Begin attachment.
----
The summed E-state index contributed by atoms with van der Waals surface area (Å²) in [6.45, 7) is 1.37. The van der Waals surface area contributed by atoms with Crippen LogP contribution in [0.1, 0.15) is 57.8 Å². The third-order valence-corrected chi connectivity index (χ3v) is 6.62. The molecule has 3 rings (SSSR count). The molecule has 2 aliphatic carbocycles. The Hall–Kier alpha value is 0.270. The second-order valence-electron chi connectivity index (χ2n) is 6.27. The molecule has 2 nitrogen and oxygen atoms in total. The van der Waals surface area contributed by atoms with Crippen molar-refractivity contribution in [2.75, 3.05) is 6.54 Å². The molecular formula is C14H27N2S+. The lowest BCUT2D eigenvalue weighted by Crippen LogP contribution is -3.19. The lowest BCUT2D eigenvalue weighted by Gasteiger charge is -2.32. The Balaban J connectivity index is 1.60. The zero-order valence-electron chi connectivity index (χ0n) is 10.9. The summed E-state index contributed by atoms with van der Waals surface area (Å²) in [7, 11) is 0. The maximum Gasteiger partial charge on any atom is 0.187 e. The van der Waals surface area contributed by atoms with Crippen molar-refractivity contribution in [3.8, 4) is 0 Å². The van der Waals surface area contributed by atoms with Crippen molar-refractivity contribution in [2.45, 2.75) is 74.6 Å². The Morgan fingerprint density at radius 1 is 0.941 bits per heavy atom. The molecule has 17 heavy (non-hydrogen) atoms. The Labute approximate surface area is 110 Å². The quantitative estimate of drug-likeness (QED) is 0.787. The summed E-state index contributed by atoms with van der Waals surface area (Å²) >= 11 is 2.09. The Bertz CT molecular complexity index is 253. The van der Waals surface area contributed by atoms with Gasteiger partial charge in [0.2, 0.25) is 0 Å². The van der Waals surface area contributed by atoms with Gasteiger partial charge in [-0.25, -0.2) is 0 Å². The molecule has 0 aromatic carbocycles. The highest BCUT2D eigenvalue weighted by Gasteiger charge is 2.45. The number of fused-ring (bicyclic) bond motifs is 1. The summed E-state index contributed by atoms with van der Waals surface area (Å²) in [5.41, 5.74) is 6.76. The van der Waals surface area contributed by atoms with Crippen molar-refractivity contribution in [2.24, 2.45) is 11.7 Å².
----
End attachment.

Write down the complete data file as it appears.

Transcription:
The summed E-state index contributed by atoms with van der Waals surface area (Å²) in [6.45, 7) is 1.37. The van der Waals surface area contributed by atoms with Crippen LogP contribution in [0.1, 0.15) is 57.8 Å². The third-order valence-corrected chi connectivity index (χ3v) is 6.62. The molecule has 3 rings (SSSR count). The molecule has 2 aliphatic carbocycles. The Hall–Kier alpha value is 0.270. The second-order valence-electron chi connectivity index (χ2n) is 6.27. The molecule has 2 nitrogen and oxygen atoms in total. The van der Waals surface area contributed by atoms with Crippen molar-refractivity contribution in [2.75, 3.05) is 6.54 Å². The molecular formula is C14H27N2S+. The lowest BCUT2D eigenvalue weighted by Crippen LogP contribution is -3.19. The lowest BCUT2D eigenvalue weighted by Gasteiger charge is -2.32. The Balaban J connectivity index is 1.60. The zero-order valence-electron chi connectivity index (χ0n) is 10.9. The summed E-state index contributed by atoms with van der Waals surface area (Å²) in [7, 11) is 0. The maximum Gasteiger partial charge on any atom is 0.187 e. The van der Waals surface area contributed by atoms with Crippen molar-refractivity contribution in [3.8, 4) is 0 Å². The van der Waals surface area contributed by atoms with Crippen molar-refractivity contribution in [2.45, 2.75) is 74.6 Å². The Morgan fingerprint density at radius 1 is 0.941 bits per heavy atom. The molecule has 17 heavy (non-hydrogen) atoms. The Labute approximate surface area is 110 Å². The quantitative estimate of drug-likeness (QED) is 0.787. The summed E-state index contributed by atoms with van der Waals surface area (Å²) >= 11 is 2.09. The Bertz CT molecular complexity index is 253. The van der Waals surface area contributed by atoms with Gasteiger partial charge in [0.2, 0.25) is 0 Å². The van der Waals surface area contributed by atoms with Gasteiger partial charge in [-0.25, -0.2) is 0 Å². The molecule has 0 aromatic carbocycles. The highest BCUT2D eigenvalue weighted by Gasteiger charge is 2.45. The number of fused-ring (bicyclic) bond motifs is 1. The summed E-state index contributed by atoms with van der Waals surface area (Å²) in [5.41, 5.74) is 6.76. The van der Waals surface area contributed by atoms with Crippen molar-refractivity contribution in [2.24, 2.45) is 11.7 Å².